The statue of a physician who trained in Charleston and performed medical experiments on enslaved women in the antebellum South was moved out of Manhattan on Tuesday.
Earlier this year, New York City's Mayoral Advisory Commission on City Art, Monuments and Markers recommended relocating the statue of J. Marion Sims from its current home on Fifth Avenue at the intersection of 103rd Street in East Harlem to the doctor's grave in Brooklyn.
Sims was born near Rock Hill in 1813. He attended college in Columbia and completed part of his medical school training in Charleston.
He became widely known as the "Father of Gynecology" after pioneering a surgical technique to cure the "vesico-vaginal fistula," a debilitating condition that women often suffered in that era after complications in childbirth. Sims perfected the surgery by performing repeated operations on enslaved women in Alabama during the 1840s. He did not use anesthesia.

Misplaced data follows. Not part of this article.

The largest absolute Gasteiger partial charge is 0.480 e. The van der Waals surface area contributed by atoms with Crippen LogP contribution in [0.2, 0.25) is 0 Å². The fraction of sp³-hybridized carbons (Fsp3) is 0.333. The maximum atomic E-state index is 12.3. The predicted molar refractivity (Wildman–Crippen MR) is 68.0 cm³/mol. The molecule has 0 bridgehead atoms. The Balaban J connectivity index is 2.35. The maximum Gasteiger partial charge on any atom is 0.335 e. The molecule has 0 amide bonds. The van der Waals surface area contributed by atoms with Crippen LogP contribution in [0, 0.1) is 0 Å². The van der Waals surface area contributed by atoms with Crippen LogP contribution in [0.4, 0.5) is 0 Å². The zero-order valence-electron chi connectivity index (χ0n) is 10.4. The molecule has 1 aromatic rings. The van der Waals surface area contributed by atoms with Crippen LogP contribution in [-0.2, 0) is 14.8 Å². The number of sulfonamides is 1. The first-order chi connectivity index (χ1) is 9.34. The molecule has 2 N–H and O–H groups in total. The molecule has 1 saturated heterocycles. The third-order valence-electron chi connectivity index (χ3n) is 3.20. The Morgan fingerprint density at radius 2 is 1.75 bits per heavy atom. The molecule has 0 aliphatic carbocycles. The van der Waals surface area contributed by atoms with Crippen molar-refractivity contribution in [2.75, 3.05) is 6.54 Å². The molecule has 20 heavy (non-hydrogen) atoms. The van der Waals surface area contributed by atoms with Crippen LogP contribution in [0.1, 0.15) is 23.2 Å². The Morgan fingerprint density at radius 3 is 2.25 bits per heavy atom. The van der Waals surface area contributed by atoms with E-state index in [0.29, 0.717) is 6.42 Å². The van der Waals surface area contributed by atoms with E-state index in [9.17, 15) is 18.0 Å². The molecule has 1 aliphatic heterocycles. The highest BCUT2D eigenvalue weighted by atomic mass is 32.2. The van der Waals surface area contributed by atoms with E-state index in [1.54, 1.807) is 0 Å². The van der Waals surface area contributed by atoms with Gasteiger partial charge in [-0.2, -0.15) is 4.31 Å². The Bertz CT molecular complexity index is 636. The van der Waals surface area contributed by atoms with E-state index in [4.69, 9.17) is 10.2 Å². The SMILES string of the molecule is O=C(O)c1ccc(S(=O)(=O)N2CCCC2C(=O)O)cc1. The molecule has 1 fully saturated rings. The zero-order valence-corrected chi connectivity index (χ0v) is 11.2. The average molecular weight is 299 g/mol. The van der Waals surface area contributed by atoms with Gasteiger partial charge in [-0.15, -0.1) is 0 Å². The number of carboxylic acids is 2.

The Post and Courier published an investigation about the doctor's controversial legacy last year, four months before a white supremacist rally in Charlottesville, Va., sparked a national debate about Confederate-era statues and monuments.
At the time, a spokesman for the New York City Parks Department told The Post and Courier the agency "is not in the business of taking down monuments."
The New York Daily News reported Tuesday morning that city officials wrapped the Sims statue in a blue blanket and carried it off on a flatbed truck. One onlooker shouted, "Off with his head!" Two dozen people reportedly cheered.
Diane Collier, a member of the Community Board in East Harlem who has long argued for the statue to come down, told The Post and Courier its removal on Tuesday was mostly attended by members of press.
"There were community members in attendance who clapped and chanted when he was taken down," Collier said. "I was just reflective."
Meanwhile, leaders in South Carolina have no intention to move or update a monument to Dr. Sims near the S.C. Statehouse in Columbia. Similarly, buildings in Columbia used by the S.C. Department of Health and Environmental Control and the University of South Carolina also bear Sims' name.
The state's Heritage Act requires legislative approval to change monuments, buildings or roads on public property.